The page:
Hickenlooper and Swalwell did not stand out much to me, though Hickenlooper seems a man out of time with his constant attacks on "socialism". I did appreciate his referring to Trump's family sepparation policy as kidnapping. Swalwell went after Biden on age early on, and took a very strong stand on guns, supporting a mandatory assault weapon buy-back.

Williamson just struck me as odd, though she did give some good responses. Her characterization of Trump's immigration policy as "kidnapping", "child abuse" and "state-sponsored crimes" needed to be said.

The moderators did seem to favour certain candidates a bit, as usual, but did a pretty good job pressing for answers when people didn't answer the questions.

The questions as to what candidates would pick if they could get only one major issue passed were interesting. Some cheated and gave long lists. Bernie rejected the premise. Swalwell said guns. Buttigieg mentioned election reform, I think, which would have been my answer. Yang referenced his basic income plan, I think.

On which country they would prioritize resetting our relationship with, again, some cheated. Bernie seemed to be saying "the UN". Others mentioned Europe as a whole or NATO. Yang said China and North Korea.

On what the biggest threat to America was, "Trump" was obviously my favorite answer. :D
"I know its easy to be defeatist here because nothing has seemingly reigned Trump in so far. But I will say this: every asshole succeeds until finally, they don't. Again, 18 months before he resigned, Nixon had a sky-high approval rating of 67%. Harvey Weinstein was winning Oscars until one day, he definitely wasn't."-John Oliver: https://youtube.com/watch?v=zxT8CM8XntA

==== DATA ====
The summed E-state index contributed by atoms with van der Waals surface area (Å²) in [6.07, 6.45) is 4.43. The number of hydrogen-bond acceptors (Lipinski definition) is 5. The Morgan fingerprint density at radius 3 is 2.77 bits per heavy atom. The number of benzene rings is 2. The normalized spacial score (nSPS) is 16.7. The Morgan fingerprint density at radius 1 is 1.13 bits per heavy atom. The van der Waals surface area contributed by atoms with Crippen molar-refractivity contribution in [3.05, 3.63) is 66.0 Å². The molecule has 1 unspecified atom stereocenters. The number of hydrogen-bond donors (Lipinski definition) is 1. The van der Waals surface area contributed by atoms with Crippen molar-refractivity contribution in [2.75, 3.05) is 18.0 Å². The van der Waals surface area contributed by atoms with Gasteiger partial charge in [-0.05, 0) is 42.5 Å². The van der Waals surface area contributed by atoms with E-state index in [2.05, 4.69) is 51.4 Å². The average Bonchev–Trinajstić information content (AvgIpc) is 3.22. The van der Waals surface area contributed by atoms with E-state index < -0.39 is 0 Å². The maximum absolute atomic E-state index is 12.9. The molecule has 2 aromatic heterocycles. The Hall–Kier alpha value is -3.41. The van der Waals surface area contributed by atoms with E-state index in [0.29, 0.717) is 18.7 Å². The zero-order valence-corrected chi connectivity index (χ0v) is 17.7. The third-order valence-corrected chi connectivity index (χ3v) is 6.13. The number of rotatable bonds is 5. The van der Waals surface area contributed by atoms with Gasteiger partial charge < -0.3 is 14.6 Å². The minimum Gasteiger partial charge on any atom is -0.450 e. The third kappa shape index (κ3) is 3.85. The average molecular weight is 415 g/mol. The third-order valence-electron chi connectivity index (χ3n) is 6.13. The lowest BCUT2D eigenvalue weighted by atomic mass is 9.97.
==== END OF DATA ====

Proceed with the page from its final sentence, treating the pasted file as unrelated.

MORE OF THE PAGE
User avatar
The Romulan Republic
Emperor's Hand
Posts: 19281
Joined: 2008-10-15 01:37am

Re: SUPERTHREAD: 2020 United States Elections

Post by The Romulan Republic » 2019-06-27 11:28pm

If I were to pick a winner for tonight, it would be Harris, though I think that Gillibrand may also rise. Biden tonight was a clear loser, and while they had some good moments, I don't think Bernie or Buttigieg did enough to salvage their faltering campaigns.
"I know its easy to be defeatist here because nothing has seemingly reigned Trump in so far. But I will say this: every asshole succeeds until finally, they don't. Again, 18 months before he resigned, Nixon had a sky-high approval rating of 67%. Harvey Weinstein was winning Oscars until one day, he definitely wasn't."-John Oliver: https://youtube.com/watch?v=zxT8CM8XntA

User avatar
The Romulan Republic
Emperor's Hand
Posts: 19281
Joined: 2008-10-15 01:37am

Re: SUPERTHREAD: 2020 United States Elections

Post by The Romulan Republic » 2019-06-28 06:44am

Best commentary on the debate is from Stephen Colbert:

Kamala Harris: "I just want to leave you with a couple of things"